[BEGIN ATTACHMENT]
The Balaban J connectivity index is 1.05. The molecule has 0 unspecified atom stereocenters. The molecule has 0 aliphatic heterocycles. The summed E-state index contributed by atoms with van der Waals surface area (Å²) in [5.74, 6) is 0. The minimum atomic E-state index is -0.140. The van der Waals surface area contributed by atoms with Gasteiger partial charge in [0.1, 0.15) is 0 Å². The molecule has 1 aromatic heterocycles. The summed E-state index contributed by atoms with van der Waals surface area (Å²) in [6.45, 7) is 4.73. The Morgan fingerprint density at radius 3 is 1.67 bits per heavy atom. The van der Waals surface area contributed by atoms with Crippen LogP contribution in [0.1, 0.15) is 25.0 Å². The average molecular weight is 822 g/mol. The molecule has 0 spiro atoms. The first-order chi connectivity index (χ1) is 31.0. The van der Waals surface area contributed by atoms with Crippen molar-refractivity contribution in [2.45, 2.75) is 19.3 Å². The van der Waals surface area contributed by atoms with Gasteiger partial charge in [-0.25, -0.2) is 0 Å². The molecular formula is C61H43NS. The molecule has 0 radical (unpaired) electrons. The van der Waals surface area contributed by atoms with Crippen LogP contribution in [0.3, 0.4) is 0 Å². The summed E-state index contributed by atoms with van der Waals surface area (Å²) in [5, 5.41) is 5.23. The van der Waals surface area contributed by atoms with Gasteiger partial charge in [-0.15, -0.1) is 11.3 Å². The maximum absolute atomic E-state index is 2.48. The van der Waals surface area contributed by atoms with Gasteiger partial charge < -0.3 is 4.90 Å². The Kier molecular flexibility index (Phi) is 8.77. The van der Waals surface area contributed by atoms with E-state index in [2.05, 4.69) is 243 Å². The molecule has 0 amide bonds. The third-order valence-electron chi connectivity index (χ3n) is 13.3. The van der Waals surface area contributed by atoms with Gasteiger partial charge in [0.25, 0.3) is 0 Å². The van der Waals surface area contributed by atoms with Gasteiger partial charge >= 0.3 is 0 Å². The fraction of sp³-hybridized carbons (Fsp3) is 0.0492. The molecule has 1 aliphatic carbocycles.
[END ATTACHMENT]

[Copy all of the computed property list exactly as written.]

The Balaban J connectivity index is 1.05. The molecule has 0 unspecified atom stereocenters. The molecule has 0 aliphatic heterocycles. The summed E-state index contributed by atoms with van der Waals surface area (Å²) in [5.74, 6) is 0. The minimum atomic E-state index is -0.140. The van der Waals surface area contributed by atoms with Gasteiger partial charge in [0.1, 0.15) is 0 Å². The molecule has 1 aromatic heterocycles. The summed E-state index contributed by atoms with van der Waals surface area (Å²) in [6.45, 7) is 4.73. The Morgan fingerprint density at radius 3 is 1.67 bits per heavy atom. The van der Waals surface area contributed by atoms with Crippen LogP contribution in [0.1, 0.15) is 25.0 Å². The average molecular weight is 822 g/mol. The molecule has 0 spiro atoms. The first-order chi connectivity index (χ1) is 31.0. The van der Waals surface area contributed by atoms with Crippen molar-refractivity contribution in [2.45, 2.75) is 19.3 Å². The van der Waals surface area contributed by atoms with Gasteiger partial charge in [-0.25, -0.2) is 0 Å². The molecular formula is C61H43NS. The molecule has 0 radical (unpaired) electrons. The van der Waals surface area contributed by atoms with Crippen LogP contribution in [0.3, 0.4) is 0 Å². The summed E-state index contributed by atoms with van der Waals surface area (Å²) in [5, 5.41) is 5.23. The van der Waals surface area contributed by atoms with Gasteiger partial charge in [-0.15, -0.1) is 11.3 Å². The maximum absolute atomic E-state index is 2.48. The van der Waals surface area contributed by atoms with Gasteiger partial charge < -0.3 is 4.90 Å². The Kier molecular flexibility index (Phi) is 8.77. The van der Waals surface area contributed by atoms with E-state index in [2.05, 4.69) is 243 Å². The molecule has 0 amide bonds. The third-order valence-electron chi connectivity index (χ3n) is 13.3. The van der Waals surface area contributed by atoms with Gasteiger partial charge in [0.25, 0.3) is 0 Å². The van der Waals surface area contributed by atoms with Gasteiger partial charge >= 0.3 is 0 Å². The fraction of sp³-hybridized carbons (Fsp3) is 0.0492. The molecule has 1 aliphatic carbocycles.